The next step in flight training device evolution is regulatory advances in the simulator credits allowed. Regulations already define FTD technical requirements in great detail. It’s time to recognize the great capabilities of these devices by allowing them more training and checking credits. The training industry needs to request regulatory exemptions and then document the results. An incremental approach like this assures we are on the right path and do not negatively affect safety. Only in this way can we determine the true value of non-motion or limited motion simulation devices.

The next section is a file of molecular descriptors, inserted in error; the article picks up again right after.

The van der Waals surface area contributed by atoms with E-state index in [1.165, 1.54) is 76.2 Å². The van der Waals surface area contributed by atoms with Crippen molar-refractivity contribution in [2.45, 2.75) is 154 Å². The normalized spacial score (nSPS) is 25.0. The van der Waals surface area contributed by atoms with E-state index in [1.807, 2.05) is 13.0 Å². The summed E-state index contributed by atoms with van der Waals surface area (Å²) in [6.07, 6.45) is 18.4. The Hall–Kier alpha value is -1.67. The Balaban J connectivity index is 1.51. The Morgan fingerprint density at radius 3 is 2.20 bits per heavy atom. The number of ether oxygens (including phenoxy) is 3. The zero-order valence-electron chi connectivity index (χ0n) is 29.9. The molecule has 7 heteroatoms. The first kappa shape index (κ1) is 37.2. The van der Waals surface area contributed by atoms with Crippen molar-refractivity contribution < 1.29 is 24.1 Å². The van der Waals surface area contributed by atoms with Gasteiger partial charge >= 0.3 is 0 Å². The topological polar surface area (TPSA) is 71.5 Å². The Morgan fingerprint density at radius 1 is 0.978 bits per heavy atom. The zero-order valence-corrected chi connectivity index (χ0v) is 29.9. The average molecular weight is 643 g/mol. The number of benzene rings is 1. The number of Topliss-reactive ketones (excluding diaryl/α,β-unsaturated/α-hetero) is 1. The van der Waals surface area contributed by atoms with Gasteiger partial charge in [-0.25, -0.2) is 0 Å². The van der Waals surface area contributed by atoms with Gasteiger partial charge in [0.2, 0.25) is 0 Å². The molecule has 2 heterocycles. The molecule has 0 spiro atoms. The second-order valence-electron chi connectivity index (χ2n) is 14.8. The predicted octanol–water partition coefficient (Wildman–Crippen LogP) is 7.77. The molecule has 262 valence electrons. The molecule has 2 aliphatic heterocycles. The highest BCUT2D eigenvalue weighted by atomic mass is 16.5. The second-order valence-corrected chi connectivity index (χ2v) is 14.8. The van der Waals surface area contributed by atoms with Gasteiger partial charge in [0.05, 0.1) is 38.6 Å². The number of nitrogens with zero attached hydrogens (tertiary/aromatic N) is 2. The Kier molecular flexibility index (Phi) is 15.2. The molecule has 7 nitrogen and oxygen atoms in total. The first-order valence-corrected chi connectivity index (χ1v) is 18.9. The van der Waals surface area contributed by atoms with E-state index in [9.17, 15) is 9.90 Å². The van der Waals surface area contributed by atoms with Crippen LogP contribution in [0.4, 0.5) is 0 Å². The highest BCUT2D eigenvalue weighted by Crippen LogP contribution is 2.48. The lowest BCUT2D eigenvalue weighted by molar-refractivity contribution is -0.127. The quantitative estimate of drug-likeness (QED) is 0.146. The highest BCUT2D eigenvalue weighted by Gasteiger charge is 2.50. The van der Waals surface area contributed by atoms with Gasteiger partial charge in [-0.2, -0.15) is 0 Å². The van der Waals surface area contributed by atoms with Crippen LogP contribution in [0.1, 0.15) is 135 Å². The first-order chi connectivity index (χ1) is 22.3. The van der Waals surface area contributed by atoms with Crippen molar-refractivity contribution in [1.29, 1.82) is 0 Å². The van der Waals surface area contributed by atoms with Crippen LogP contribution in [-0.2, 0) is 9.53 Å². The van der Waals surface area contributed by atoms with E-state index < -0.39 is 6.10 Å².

We have seen anecdotal evidence that using higher level device or devices built to higher customer requirements have served the industry well. Customers are taking more of a “what can I actually do with the device” approach. The higher the fidelity the more transfer of learning is possible. Tasks get introduced in the device and the aircraft becomes a checking tool to ensure learning has taken place. We see this all the way down to PPL [Private Pilot License] training where traditionally devices only receive very few training credits. Students traditionally do not achieve proficiency in the regulatory minimum flight requirement so are forced to fly more hours. Offloading these additional hours into a high-fidelity training device is more cost effective as it reduces the cost to the student and allows for a targeted training task to be taught, flown and reviewed seamlessly.